G Suite Users Change Their Passwords Because of a Credential Storage Blunder
Google has made not one, but two password storage mistakes that directly affect some of its users. This type of news is bound to get quite a few people upset, but before everyone starts pulling their hair out, let's take a look at what actually happened, who should be worried, and what needs to be done.
The news came to light earlier today after Suzanne Frey, Google's VP of Engineering and Cloud Trust, wrote a blog post explaining the problem. One of the first things you need to know is that consumer Google accounts were not affected. The blog post didn't say how many users had their passwords improperly handled, but it did note that they all belong to enterprise customers who pay to use Google's G Suite apps. In other words, your Gmail login credentials have been kept safe.
Google inadvertently stored some passwords in plaintext
To find out what Google's first password storage mistake was, we need to rewind the tape by about fifteen years. Back then, the search engine giant was receiving quite a few feature requests from G Suite administrators who wanted to have more control over users' passwords. They wanted to have the ability to recover, assign, and upload passwords for individual users which was supposed to, among other things, streamline the process of adding new people to the enterprise network. In 2005, the feature was added to the admin console.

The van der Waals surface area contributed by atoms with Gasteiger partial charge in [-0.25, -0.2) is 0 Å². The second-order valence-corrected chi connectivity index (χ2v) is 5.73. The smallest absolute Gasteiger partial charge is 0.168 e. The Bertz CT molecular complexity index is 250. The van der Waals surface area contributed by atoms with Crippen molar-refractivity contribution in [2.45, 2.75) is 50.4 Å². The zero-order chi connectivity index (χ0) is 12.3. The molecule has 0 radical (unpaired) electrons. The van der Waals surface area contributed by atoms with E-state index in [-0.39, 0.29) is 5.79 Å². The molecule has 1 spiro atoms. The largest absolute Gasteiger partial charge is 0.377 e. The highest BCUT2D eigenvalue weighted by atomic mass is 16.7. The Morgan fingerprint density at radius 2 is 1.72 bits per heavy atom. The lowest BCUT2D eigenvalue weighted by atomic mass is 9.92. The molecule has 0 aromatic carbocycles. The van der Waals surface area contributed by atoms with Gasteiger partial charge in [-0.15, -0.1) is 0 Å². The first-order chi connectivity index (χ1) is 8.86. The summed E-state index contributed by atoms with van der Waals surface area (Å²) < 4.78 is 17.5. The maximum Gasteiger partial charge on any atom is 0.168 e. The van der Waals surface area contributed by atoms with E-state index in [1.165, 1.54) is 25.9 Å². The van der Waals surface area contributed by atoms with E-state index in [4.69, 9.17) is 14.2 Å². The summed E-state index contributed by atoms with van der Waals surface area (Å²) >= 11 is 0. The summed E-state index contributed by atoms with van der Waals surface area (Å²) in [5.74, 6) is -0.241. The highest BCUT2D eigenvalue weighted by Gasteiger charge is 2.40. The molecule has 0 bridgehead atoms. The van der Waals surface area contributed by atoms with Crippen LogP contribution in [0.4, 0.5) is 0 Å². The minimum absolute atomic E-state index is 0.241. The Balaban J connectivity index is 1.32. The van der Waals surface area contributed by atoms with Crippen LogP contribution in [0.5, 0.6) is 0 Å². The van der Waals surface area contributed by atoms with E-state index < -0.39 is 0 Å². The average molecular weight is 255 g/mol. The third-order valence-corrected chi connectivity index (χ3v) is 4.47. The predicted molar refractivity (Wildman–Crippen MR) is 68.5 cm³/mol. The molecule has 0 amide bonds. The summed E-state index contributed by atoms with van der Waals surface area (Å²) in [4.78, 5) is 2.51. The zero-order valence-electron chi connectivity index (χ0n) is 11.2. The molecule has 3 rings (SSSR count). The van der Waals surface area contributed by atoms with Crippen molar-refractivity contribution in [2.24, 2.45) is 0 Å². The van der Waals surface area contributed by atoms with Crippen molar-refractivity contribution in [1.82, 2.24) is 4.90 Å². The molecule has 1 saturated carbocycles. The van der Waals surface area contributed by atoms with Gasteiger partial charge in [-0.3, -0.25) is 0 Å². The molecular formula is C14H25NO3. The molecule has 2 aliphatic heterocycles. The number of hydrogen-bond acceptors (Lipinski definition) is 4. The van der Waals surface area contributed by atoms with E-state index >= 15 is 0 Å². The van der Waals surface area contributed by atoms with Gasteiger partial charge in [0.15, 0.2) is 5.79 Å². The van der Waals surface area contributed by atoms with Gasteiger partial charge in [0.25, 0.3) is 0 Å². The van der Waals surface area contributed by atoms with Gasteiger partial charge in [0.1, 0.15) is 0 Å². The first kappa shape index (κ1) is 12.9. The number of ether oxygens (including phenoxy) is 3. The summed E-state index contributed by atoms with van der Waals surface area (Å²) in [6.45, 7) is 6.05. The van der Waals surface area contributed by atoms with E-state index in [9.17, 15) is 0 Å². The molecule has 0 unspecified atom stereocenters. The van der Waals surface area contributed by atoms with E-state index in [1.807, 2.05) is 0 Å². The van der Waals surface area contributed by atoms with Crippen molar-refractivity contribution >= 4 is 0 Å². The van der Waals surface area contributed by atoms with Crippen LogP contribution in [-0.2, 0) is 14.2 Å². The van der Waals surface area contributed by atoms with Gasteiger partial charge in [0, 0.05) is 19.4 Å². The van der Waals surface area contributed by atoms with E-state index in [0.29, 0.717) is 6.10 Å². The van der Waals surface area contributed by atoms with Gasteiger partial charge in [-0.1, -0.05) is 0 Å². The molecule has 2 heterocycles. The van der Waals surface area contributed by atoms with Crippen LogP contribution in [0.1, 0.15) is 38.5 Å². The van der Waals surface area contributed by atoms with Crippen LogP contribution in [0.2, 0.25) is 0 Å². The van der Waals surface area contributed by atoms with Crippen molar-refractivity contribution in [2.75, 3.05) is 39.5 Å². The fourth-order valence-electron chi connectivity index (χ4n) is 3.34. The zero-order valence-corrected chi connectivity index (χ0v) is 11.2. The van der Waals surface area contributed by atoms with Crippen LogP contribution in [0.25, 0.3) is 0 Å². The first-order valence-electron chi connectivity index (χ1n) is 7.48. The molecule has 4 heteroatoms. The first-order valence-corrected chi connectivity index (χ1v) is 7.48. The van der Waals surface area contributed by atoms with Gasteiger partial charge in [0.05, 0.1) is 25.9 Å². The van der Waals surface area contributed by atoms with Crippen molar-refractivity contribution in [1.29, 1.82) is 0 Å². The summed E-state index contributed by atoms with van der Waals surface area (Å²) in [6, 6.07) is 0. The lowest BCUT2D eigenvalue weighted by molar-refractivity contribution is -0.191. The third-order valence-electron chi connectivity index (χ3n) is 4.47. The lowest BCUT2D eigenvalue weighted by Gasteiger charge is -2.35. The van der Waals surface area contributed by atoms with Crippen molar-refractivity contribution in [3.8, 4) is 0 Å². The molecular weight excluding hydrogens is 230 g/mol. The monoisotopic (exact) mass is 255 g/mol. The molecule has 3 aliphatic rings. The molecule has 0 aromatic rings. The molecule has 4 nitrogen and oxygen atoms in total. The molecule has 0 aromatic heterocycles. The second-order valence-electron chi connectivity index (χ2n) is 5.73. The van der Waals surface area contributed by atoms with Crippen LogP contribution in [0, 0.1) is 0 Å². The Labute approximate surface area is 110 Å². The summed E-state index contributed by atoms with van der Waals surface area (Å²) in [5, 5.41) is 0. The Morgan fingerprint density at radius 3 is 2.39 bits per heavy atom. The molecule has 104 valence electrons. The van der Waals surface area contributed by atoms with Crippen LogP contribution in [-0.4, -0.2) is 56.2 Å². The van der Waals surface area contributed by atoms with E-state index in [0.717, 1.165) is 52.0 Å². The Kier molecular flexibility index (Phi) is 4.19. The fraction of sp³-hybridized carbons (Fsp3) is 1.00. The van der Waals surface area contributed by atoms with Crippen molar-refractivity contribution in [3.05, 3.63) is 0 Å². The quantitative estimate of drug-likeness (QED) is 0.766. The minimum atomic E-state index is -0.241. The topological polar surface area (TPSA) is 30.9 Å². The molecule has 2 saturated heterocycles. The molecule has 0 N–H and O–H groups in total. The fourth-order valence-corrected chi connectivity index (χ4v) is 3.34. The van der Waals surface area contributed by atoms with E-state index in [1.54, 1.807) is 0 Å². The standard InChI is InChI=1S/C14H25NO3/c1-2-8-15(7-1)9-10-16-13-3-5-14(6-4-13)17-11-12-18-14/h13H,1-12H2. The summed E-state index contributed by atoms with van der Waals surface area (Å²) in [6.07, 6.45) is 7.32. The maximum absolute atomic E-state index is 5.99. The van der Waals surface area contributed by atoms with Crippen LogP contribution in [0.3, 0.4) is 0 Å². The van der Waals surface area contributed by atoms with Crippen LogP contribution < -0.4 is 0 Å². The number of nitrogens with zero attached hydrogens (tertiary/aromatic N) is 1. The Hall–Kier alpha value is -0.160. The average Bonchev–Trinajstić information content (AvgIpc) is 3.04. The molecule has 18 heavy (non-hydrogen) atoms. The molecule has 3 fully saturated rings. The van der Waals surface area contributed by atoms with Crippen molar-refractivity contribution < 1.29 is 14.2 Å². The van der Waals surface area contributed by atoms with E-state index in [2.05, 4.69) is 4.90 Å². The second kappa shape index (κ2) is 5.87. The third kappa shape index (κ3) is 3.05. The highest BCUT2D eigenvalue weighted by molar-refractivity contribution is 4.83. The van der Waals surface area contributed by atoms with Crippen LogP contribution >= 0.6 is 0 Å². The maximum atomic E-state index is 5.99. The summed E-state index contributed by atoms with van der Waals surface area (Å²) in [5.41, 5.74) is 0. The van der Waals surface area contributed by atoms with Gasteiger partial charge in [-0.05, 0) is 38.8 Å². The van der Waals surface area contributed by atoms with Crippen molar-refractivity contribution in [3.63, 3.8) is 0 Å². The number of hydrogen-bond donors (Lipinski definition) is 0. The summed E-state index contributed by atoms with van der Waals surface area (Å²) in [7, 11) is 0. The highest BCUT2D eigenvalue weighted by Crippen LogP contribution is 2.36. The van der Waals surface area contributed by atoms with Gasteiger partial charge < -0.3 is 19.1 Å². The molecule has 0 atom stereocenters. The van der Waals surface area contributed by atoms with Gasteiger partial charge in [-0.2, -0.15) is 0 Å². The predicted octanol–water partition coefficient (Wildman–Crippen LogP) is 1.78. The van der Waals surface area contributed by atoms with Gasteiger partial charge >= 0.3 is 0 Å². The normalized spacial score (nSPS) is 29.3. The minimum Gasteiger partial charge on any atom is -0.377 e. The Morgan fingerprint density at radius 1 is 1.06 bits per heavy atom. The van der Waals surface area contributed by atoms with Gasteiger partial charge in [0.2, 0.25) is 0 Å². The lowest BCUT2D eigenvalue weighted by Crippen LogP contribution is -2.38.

It has since been replaced by a more efficient and safer way of handling users' passwords, but last month, Google realized that due to an implementation error, the feature had left copies of some passwords in plaintext.
The second password storage blunder is from January 2019. Google hasn't shared too many details on this one, but we do learn from Suzanne Frey's account that while they were troubleshooting a login problem for one of their clients, her team discovered that changes made four months ago resulted in G Suite storing passwords in plain form.
Passwords weren't leaked outside Google's infrastructure
Google is feeling rather embarrassed about the whole thing. In the notification, Suzanne Frey apologizes for the mistakes and notes that the poor showing of account security is not up to Google's standards. She also says that her team is working tirelessly to audit all the systems and ensure that similar incidents don't happen again. It is indeed worrying when you hear that even the biggest companies like Google are struggling with correct password storage, but even so, there are one or two things to suggest that it's not as bad as it seems.
First of all, Suzanne Frey points out that the plaintext passwords were found on Google's internal infrastructure. This doesn't change the fact that they weren't supposed to be there, but it does mean that only Google employees had access to them. Frey's team is still investigating the issues, but she did say that there's no evidence of any misuse of the leaked data. Nevertheless, the administrators of the affected organizations have already been notified, and the users who had their G Suite passwords exposed will be forced to change them very soon.
All in all, Google seems to be handling the problem rather well, but it's not all good news. We've recently witnessed a few similar incidents, and all of them involved large services with hundreds of millions of users. Just over a year ago, Twitter admitted that for a limited period of time, the passwords of all its users had been stored in plaintext. More recently, Facebook also said that millions of login credentials had been left in readable form on the social network's backend systems. A worrying trend seems to be emerging, and we can only hope that the Silicon Valley giants have been paying attention and will learn their lessons.